The People Of China’s Ad Industry: Miriam Hanna Deller - Advertising @chinaSMACK

The People Of China’s Ad Industry: Miriam Hanna Deller

 

Miriam Hanna Deller

The People Of China’s Ad Industry: Miriam Hanna Deller

With the winter season just around the corner, Miguel Roberg got in touch with Miriam Hanna Deller to talk about extreme sports in China and the work Miriam has been doing with the snowboarding community. Below is the interview, but first here is more information about Miriam.

Miriam Deller is the co-founder of Core Power Asia, which is a advertising and media agency specialized in extreme sports. According to Transworld Business, “Miriam Hanna Deller is a tireless entrepreneur, a person who creates and is most satisfied with work that lasts. [..] Her expertise in communication, strategic branding and event management combined with year long experience in the China market and overseas make her a natural choice for overseeing all ventures concerning lifestyle, sports, the arts and luxury traveling at her agency Core Power Asia.

Miriam has successfully managed some of the largest snowboard events in China to date, initiated and built the two most successful boardsports events in China, World Snowboard Day and Skate Deck Art, handled every detail of numerous fine art openings and fashion shows, facilitated a range of high profile collaborations and business ventures and works with the most popular athletes, artists and entertainers around the world.”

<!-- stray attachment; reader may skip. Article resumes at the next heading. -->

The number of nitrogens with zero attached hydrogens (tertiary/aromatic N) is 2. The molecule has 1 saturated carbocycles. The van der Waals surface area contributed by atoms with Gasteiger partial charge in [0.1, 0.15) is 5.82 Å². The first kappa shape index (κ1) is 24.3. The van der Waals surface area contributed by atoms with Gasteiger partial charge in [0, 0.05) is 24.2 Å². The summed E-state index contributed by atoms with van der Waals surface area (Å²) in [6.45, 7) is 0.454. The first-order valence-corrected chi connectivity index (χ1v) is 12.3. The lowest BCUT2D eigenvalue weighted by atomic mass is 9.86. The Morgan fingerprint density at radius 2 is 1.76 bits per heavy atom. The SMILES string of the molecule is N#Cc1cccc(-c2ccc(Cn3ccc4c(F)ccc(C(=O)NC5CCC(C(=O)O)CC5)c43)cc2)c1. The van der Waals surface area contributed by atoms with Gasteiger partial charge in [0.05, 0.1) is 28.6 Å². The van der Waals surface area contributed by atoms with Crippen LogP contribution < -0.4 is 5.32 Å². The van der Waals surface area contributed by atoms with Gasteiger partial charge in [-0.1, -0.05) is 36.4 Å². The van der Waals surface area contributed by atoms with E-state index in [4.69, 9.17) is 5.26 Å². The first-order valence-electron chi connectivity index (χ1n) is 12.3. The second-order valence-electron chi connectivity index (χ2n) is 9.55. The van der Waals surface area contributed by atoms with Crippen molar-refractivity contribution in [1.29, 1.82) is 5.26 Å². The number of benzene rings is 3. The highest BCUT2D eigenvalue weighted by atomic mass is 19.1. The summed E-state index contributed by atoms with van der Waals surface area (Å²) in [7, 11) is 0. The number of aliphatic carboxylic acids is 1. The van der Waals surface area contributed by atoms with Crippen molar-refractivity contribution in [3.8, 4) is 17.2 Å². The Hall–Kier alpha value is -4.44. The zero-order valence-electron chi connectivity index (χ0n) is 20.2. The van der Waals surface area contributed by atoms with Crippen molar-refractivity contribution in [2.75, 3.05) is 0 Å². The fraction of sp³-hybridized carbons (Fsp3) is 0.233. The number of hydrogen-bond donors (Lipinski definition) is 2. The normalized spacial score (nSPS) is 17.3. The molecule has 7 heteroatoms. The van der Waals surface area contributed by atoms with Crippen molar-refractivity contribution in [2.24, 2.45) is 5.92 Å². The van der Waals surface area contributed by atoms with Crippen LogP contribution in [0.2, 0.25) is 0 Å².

Interview

MR: Thank you for taking time to talk with [email protected] First, please tell us a little about yourself and what you have been doing in China?

MD: I’m a somewhat modern migrant worker, having spent almost a decade living and working in China. Since recently, I’m balancing my time between Europe and Asia, having set up a base for our business in Austria where I’m originally from.

In China, I’ve worked in numerous positions, all connected to media or sport, before I co-founded Beijing based agency Core Power Asia with my husband and our partners.

In the early 2000’s, my times as journalist, freelance PR consultant and event manager for local and international companies gave me a lot of insights into the mechanics of management practices in various fields in China and internationally. It was very wild West in China back then, but those years gave me a lot of strength and experience when I turned my attention to growing our own company.

 

MR: You work in a very unique niche market in China. Can you describe how you have been able to create demand for extreme sports in China?

“Demand has been growing steadily during the past years, and we fueled the interest with a consistent presence.”

MD: Demand has been growing steadily during the past years, and we fueled the interest with a consistent presence – either offering branded events to a wider public, fresh mobile, online and print content, and a key factor, surely, to support up and coming local talent that people can relate to. What drives the market are the heroes of the sport, not movie stars or musicians. It’s the core athletes, and the kids just want to be like them.

 

MR: How has this demand changed since you started 10 years ago? What were the problems you faced then and now?
MD:It’s a very different picture you see today, compared to ten years ago. I’m glad I saw action sports evolve in China, and it’s very satisfying to look back at major milestones, knowing that you’ve worked hard for achieving something with class, creativity and brains and most of all as team that lasts and inspires more.